Committee hearings have been requested by the chief authors in the House and Senate and they could be happen any day with limited notice due the compressed legislative session. In the House, the bill was assigned straight to the State Government Finance and Veterans Affairs committee, where our House chief author Representative Steve Simon is a member. In the Senate, the Judiciary committee, a policy committee, wants a first look to learn more about what “open data” means. They cover the Minnesota Government Data Practices Act and while we are making it clear that nothing in this legislation changes what is public or private government data (e.g., open data cannot be legally private data on people held by government agencies), in general there is a healthy concern that openness may impact privacy.

    In addition to the website – http://openminnesota.org – we’ve been Tweeting legislators #mnleg #openmn- https://twitter.com/search?q=%23openmn – to thank them for supporting the legislation and doing outreach on Facebook – http://on.fb.me/1fkIgUg – promoting a new Facebook Group about the effort: https://www.facebook.com/groups/openminnesota/

    Q3) When and how can the public attend or otherwise view any future hearings that pertain to this legislation?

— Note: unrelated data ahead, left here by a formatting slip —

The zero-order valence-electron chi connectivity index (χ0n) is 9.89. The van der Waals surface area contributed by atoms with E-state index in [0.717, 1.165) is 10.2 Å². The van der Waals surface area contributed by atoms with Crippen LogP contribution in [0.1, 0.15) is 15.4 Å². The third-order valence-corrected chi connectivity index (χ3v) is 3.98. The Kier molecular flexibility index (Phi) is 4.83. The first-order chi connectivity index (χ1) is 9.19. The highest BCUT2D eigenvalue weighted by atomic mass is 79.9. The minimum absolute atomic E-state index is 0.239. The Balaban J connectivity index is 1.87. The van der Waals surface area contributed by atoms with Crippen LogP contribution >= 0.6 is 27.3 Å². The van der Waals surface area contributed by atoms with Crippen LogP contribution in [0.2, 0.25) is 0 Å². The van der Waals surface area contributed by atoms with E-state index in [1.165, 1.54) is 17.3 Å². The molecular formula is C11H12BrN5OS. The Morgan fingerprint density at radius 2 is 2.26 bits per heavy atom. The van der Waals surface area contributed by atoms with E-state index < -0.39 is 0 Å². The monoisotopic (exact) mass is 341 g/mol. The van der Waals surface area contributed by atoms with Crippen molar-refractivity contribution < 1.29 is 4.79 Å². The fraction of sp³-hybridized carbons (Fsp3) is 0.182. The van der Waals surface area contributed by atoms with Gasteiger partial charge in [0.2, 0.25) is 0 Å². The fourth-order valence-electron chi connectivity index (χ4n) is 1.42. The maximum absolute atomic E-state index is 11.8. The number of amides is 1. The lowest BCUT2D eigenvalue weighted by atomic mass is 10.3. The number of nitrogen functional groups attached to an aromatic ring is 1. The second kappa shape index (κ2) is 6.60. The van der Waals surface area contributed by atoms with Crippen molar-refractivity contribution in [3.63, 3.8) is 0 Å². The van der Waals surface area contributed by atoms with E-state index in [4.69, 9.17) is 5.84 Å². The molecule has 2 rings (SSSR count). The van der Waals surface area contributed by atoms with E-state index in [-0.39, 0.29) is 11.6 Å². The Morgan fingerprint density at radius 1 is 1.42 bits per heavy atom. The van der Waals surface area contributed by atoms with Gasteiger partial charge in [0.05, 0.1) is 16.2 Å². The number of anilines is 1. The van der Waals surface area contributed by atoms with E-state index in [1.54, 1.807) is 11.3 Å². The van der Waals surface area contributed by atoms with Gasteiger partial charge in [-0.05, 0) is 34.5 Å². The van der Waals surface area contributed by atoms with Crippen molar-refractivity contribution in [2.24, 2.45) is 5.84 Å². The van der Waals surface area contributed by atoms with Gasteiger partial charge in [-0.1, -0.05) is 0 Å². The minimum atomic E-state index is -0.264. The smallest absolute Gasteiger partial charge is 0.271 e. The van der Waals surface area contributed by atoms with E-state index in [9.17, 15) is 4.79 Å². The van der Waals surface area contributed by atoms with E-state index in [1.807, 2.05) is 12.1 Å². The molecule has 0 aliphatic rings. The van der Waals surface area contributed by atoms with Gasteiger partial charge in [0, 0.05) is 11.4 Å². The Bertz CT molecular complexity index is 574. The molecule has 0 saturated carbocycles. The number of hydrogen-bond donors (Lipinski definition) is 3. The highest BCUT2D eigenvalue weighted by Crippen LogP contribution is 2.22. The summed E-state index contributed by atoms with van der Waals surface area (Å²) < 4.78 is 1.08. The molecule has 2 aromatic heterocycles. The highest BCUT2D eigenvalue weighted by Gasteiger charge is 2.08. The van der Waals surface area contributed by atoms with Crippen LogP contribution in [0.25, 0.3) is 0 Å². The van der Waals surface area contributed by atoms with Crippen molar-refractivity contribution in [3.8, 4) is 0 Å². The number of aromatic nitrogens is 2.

A3) Come one, come all. Please sign up to receive alerts on when the legislation goes before the committees: http://openminnesota.org/action

    As the civic technology community is being driven by volunteers showing up with their skills at events like Capitol Code, CityCampMN, HackforMN, etc., you are also taxpayers with public interests. With millions of state dollars going to non-profit public broadcasting or the Minnesota Historical Society for example, what kinds of public benefits do you want to see generated that leverages your day job skills. It is great that corporate volunteerism programs help turn out people to build homes or pick up trash along streams. Well, why not clean up the data streams coming out of government and build online “homes” that generate information-age public benefits for all Minnesotans?